People who use theft to support their addiction cannot be placed safely in any normal housing environment. This is the reason the cities surrounding Seattle have passed laws forbidding us from placing our homeless in their hotels. People who live in public spaces have demonstrated that they are unable to care for themselves.
The Solution to Homelessness
Tiny homes, Permanent Supportive Housing and other innovative ways to house and help the homeless are solutions for some of our homeless, but not all. We must look to diverse solutions for diverse problems faced by our homeless community members and our city. I will work with the community so we are living up to our legal obligation to provide basic emergency food, shelter, security, and treatment to our residents who have no other options and put in place an outcome driven process. Federal and state funding and local resources are available to help in upholding the mandate that has been so unhappily and wrongly interpreted to allow for tent dwelling in our public spaces.
Just as we can build emergency treatment facilities in stadiums for the COVID pandemic, we can build emergency treatment facilities to manage our addiction and mental health crisis and deal with the backlog of treatment caused by years of failed reactions. We need to help addicted or mentally ill homeless people by opening permanent self-contained residential treatment facilities specifically for our Seattle homeless residents that provide medical, psychiatric, and addiction treatment, as well as housing, personal growth, education, work, and eventually independence. Residential treatment facilities for medical problems, eating disorders, psychiatric illnesses and drug use all require a controlled environment to be effective, and this is true for managing our homeless population as well.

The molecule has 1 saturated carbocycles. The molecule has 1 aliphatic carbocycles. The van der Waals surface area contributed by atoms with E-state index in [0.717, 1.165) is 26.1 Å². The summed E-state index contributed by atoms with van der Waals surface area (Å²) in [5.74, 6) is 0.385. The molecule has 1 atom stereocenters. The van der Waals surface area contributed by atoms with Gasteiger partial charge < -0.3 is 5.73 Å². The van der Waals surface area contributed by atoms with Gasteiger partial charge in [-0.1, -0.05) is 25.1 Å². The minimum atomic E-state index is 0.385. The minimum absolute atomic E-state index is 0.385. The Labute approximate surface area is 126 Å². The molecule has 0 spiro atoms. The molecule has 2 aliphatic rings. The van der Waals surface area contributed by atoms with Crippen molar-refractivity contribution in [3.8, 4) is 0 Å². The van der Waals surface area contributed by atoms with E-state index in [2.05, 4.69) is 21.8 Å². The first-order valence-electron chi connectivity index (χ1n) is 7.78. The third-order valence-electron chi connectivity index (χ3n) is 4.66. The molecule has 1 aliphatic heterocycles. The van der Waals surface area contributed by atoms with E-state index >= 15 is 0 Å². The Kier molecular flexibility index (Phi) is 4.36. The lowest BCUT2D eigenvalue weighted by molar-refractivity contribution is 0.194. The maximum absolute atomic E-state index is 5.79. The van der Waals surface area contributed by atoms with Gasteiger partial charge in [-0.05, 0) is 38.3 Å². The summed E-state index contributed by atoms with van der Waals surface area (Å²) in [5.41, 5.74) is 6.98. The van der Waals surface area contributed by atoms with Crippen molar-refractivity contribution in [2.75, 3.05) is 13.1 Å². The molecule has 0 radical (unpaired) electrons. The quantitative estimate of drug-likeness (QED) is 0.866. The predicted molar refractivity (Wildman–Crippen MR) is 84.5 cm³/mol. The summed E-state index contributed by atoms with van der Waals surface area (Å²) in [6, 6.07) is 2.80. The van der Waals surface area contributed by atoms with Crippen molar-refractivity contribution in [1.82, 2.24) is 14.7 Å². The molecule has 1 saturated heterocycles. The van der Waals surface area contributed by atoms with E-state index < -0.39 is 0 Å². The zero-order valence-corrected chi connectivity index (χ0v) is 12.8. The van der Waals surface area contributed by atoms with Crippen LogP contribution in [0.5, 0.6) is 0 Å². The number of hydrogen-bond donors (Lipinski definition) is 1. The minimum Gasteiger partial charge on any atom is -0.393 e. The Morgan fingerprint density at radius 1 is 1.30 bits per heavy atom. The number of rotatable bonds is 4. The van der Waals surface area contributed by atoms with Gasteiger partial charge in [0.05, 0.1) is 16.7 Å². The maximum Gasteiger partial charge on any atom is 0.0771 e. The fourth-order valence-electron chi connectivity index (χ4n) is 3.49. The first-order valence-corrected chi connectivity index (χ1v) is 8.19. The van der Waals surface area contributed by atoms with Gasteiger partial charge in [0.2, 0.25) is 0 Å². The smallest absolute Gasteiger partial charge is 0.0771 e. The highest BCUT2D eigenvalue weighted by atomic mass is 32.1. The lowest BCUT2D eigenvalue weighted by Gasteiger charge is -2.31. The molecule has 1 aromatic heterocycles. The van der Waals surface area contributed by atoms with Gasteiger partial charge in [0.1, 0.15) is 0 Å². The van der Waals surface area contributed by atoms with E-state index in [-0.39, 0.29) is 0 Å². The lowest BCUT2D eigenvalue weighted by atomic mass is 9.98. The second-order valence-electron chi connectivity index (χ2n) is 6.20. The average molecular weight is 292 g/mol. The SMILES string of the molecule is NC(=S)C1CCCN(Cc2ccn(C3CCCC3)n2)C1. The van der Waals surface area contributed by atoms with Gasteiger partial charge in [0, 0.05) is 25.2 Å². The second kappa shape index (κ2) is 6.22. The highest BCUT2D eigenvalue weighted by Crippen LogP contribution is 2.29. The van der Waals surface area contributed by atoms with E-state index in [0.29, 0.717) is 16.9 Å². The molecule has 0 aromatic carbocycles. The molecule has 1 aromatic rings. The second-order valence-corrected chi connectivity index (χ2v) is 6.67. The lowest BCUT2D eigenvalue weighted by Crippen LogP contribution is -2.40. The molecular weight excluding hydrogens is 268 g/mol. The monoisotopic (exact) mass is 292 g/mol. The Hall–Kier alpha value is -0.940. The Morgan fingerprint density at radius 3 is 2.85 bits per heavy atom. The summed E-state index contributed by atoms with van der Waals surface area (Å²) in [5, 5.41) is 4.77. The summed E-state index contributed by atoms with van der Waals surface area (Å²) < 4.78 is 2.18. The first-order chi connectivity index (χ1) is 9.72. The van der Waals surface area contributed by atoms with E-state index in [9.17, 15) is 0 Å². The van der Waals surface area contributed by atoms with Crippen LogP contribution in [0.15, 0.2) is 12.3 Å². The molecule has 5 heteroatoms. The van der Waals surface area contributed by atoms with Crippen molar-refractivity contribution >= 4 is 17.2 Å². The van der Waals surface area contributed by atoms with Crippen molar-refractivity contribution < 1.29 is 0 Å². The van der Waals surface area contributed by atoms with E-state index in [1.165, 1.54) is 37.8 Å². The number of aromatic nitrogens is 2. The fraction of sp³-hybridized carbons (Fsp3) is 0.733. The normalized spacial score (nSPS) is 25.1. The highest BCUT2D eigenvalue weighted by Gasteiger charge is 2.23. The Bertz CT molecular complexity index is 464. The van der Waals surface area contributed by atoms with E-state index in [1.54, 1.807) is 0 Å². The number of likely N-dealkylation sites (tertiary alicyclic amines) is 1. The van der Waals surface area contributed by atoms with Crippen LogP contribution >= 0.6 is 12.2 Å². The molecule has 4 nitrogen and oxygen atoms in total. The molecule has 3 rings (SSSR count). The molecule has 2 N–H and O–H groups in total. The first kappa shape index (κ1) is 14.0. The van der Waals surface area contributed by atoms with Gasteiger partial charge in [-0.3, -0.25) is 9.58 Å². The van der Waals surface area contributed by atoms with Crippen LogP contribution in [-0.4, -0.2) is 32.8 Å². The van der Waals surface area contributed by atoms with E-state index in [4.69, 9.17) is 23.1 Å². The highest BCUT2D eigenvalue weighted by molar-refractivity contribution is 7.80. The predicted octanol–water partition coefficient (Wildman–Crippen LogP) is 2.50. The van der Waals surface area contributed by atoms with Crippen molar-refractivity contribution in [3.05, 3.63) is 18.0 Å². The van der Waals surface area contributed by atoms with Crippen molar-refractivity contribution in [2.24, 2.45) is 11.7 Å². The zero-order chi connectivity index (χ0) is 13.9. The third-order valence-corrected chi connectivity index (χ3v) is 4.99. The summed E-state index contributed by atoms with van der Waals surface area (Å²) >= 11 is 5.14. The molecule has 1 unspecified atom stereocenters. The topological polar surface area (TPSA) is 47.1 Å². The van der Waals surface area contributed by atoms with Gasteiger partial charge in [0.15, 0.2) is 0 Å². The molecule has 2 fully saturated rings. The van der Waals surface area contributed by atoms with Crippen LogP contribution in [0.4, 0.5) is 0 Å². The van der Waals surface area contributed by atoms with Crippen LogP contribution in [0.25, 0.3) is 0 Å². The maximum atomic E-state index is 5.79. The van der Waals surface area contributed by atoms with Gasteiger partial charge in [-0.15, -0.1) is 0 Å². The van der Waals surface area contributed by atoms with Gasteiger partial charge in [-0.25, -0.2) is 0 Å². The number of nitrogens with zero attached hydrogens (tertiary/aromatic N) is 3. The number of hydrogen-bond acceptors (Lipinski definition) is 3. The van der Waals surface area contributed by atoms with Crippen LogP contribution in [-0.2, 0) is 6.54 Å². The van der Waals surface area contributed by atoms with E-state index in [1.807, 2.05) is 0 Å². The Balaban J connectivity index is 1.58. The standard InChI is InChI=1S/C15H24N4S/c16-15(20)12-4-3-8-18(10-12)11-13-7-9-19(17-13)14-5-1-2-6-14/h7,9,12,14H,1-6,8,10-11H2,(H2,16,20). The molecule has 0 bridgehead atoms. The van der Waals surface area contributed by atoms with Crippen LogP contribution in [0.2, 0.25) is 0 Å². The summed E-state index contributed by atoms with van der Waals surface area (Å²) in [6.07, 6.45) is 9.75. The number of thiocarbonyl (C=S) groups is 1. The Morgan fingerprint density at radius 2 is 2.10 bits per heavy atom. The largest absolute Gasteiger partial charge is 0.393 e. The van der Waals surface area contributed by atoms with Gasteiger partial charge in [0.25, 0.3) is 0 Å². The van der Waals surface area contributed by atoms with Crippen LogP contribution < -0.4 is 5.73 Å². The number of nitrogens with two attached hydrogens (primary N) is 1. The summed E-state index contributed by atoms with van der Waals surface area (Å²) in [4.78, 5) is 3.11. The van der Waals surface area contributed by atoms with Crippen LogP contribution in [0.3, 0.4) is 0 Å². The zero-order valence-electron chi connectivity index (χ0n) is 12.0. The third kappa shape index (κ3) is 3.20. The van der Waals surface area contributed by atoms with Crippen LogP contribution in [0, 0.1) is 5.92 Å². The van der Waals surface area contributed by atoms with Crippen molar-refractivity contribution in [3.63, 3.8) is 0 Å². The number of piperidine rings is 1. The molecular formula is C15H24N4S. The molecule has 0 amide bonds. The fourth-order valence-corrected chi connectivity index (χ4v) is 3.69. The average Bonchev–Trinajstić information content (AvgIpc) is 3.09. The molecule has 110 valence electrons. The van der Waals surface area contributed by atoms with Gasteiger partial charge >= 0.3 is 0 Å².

Under my leadership, the City of Seattle will provide real residential treatment solutions – not just treatment plans- for those who have nowhere else to go. Any person who presents an immediate danger to themselves or others or who is gravely disabled can and should be legally involuntarily detained for treatment for their own safety and the safety of all of us. We must and will have treatment beds if we are to solve this problem.
Those with addiction who do not present an immediate danger to themselves or others are free to refuse treatment. Just because a person refuses drug treatment does not mean we have to enable it. When we follow our moral and legal responsibility to provide a safe place that has real limits with restrictions on who comes and goes and what is brought in and out, we remove the default right to live in public spaces. Those who choose their addiction over public safety will now be held accountable for their actions just like we would for ourselves and anyone else. We must stop enabling criminal activity.
I do not intend for our city to pay for rehabilitation and housing for everyone who wants to move to Seattle and live in a tent. That is beyond our scope. Our treatment programs are for those who have been residents of our city before becoming homeless. Non-residents will be given the opportunity to return to their home city.
While I intend to have emergency capacity for everyone living outside in public places, I anticipate that more than half will decline to voluntarily enter a treatment program and will choose to pursue other options. That is a choice and we will respect it. However, if a person who refuses a safe place is found again living on public lands, it will then be up to the courts to determine what to do, whether involuntary treatment or imprisonment.
If we want to take care of the problems of homelessness, treatment of addiction and mental illness, and providing the services so people flourish in their lives, we have to pay for them. I support both RCW 82.14.530 and RCW 82.14.460 If we do not do the right thing and invest in our people, we will all pay anyway. Our city council leader’s reactions to our homeless problem continue to create more homelessness, not less. Each day that we wait escalates our problem. We need to end the poor and middle class shouldering the costs. The Jump Start Tax is a good example of proportionate funding.
Our problem of affordable housing is chronic and must be solved for Seattle to be a livable city.
We must have affordable housing for all people who live or work in our city who need it.
Too many people working in Seattle are not housed in the city and have to leave because they can’t afford to live in Seattle. Seattle needs to rethink “creating” affordable homes and stop tearing down affordable homes to build homes under the guise of “affordable” that are not affordable. Affordable housing should be a public-private partnership, similar to our public utilities. Low-income housing and offsets that builders pay under HALA are not creating available affordable housing but instead are used as a sin tax. The Incentive Zoning program reports only 6 buildings. We must ensure outputs are: enough affordable housing to house our people who need it.